Boxing: ‘I don’t think I’ve got it anymore’ says Enzo

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The Independent Online

The doors of the last chance saloon closed firmly behind the battered features of Enzo Maccarinelli, the former WBO world cruiserweight champion when he lost for the third successive time.

The Welshman, seemingly gun-shy after batterings by David Haye – when he lost his title last year – and then by the little known Nigerian Ola Afolabi, was stopped in three rounds by the unbeaten Russian Denis Lebedev.

Maccarinelli (pictured) had said before this fight that if he lost again there was nowhere left for him to go. It seems he is right. For while he did not announce his retirement, he admitted he is now seriously considering it. "I don't think I've got it anymore," he said. "I don't know what it is. I've just got to go away and try and come to terms with things."

At 28, he is but a shadow of the fighter who became the world champion. He seems to have lost confidence despite switching for this fight from his long-term trainer Enzo Calzaghe and moving to a new training base in Lancashire.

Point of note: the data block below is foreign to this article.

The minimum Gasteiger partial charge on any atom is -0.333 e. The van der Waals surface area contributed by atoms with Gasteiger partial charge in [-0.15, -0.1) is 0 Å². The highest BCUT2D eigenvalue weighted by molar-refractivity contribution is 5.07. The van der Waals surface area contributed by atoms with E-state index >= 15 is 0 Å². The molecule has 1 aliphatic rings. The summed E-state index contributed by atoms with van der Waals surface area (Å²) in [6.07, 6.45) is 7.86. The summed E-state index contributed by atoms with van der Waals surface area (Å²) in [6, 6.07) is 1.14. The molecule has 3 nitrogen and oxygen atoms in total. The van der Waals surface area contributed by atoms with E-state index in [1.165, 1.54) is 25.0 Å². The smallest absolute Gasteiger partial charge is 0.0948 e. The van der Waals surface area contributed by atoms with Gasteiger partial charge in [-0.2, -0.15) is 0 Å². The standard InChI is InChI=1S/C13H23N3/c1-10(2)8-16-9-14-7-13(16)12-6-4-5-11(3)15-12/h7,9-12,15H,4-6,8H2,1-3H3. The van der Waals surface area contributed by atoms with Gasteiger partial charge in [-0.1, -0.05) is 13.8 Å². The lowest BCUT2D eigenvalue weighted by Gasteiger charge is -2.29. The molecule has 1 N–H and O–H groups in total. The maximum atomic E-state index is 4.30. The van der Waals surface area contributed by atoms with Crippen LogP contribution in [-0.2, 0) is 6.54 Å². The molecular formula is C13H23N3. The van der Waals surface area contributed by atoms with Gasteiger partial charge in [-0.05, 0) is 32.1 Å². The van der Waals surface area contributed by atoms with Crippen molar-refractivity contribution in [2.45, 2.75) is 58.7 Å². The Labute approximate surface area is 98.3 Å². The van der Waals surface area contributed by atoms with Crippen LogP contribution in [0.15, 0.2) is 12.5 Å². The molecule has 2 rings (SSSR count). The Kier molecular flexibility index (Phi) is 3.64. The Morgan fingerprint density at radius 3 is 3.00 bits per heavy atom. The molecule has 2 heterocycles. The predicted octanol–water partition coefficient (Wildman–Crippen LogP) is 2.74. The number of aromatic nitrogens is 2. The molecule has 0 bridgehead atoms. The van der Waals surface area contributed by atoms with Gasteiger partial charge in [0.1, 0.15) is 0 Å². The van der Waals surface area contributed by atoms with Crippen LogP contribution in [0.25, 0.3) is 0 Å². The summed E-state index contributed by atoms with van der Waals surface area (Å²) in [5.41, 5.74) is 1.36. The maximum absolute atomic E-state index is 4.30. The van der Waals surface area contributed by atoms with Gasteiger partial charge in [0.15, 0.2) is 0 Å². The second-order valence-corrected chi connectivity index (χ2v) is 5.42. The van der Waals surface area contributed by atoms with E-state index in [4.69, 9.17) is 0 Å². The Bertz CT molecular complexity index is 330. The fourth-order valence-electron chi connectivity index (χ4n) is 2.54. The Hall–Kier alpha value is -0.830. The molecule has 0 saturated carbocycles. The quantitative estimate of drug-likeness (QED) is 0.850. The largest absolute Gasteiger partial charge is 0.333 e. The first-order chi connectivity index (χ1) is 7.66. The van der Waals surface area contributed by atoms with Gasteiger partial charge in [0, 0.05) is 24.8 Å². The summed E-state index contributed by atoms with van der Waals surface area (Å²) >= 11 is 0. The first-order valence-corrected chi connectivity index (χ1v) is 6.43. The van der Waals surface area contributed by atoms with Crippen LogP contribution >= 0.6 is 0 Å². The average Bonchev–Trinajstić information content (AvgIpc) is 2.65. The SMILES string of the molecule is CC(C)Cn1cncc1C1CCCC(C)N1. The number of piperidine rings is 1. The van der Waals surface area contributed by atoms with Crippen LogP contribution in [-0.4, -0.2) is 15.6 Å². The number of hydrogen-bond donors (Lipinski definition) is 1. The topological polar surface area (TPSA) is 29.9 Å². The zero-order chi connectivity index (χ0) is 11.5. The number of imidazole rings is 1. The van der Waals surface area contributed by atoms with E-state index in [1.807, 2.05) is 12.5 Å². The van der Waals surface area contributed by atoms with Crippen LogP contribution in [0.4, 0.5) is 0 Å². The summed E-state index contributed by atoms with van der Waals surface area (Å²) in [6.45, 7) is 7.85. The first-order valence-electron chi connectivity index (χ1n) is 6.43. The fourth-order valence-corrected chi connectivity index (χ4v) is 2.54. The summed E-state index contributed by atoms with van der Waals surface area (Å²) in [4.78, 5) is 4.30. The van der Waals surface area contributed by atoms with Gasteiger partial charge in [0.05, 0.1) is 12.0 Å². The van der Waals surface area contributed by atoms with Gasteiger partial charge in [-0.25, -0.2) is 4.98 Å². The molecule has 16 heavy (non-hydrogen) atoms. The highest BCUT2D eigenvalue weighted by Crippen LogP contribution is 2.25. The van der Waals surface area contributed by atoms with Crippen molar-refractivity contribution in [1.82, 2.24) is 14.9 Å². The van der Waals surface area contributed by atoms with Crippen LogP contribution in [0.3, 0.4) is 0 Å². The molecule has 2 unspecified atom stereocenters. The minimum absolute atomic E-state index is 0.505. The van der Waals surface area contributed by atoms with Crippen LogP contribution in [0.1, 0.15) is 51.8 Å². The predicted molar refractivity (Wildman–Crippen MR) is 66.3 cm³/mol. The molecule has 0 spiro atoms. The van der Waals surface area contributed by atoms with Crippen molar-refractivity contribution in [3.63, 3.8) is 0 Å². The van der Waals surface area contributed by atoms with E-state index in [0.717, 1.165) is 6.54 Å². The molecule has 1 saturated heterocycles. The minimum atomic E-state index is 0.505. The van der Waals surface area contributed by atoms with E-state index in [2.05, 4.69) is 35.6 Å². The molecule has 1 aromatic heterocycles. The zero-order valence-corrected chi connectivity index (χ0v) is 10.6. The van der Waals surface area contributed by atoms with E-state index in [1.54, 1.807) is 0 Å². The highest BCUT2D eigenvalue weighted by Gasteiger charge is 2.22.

For the first couple of rounds it did seem as if he had recaptured some of the old sparkle, boxing cautiously and using his jab effectively. But then Lebedev, a southpaw out of the same Frank Warren stable, responded in the third with a two-fisted assault that had Maccarinelli clinging on, a left hook closing his right eye quickly until it became a mere slit. He then took such a facial barrage that after two minutes 20 seconds of the round referee Terry O'Connor stepped in to end the fight.

With this victory Lebedev claimed the WBO Inter-Continental cruiserweight championship. He could well go on to world honours.

Warren has advised Maccarinelli to retire. "He's a super bloke, one of the nicest boxers I've ever dealt with," he said, "and I think he should quit now because it would not be right for him to have to lower his ambitions."

The trio of ex-Olympians continued their down-the-bill apprenticeship against domestic opposition in their third appearances as pros, all of them winning impressively inside the distance. Middleweight gold medallist James DeGale produced the most pulsating showing yet with a one-round win over experienced Ulsterman Ciaran Healy. A series of body punches put the Irishman on the floor towards the end of the round and a second knockdown brought the towel fluttering in from his corner. Light welterweight Frankie Gavin was similarly sharp in disposing of York's Graham Fearn in two, again a rib-bending body punch sending Fearn down on one knee before a left-right combination brought an intervention after two minutes 28 seconds. Welterweight Billy Jo Saunders also required two rounds to beat Matt Scriven, the Nottingham fighter taking a pounding in his own corner.

Kell Brook of Sheffield, one of the most flamboyant young fighters around, defended his British welterweight title for a third time. The 23-year-old stopped Paisley's Michael Lomax in the third round.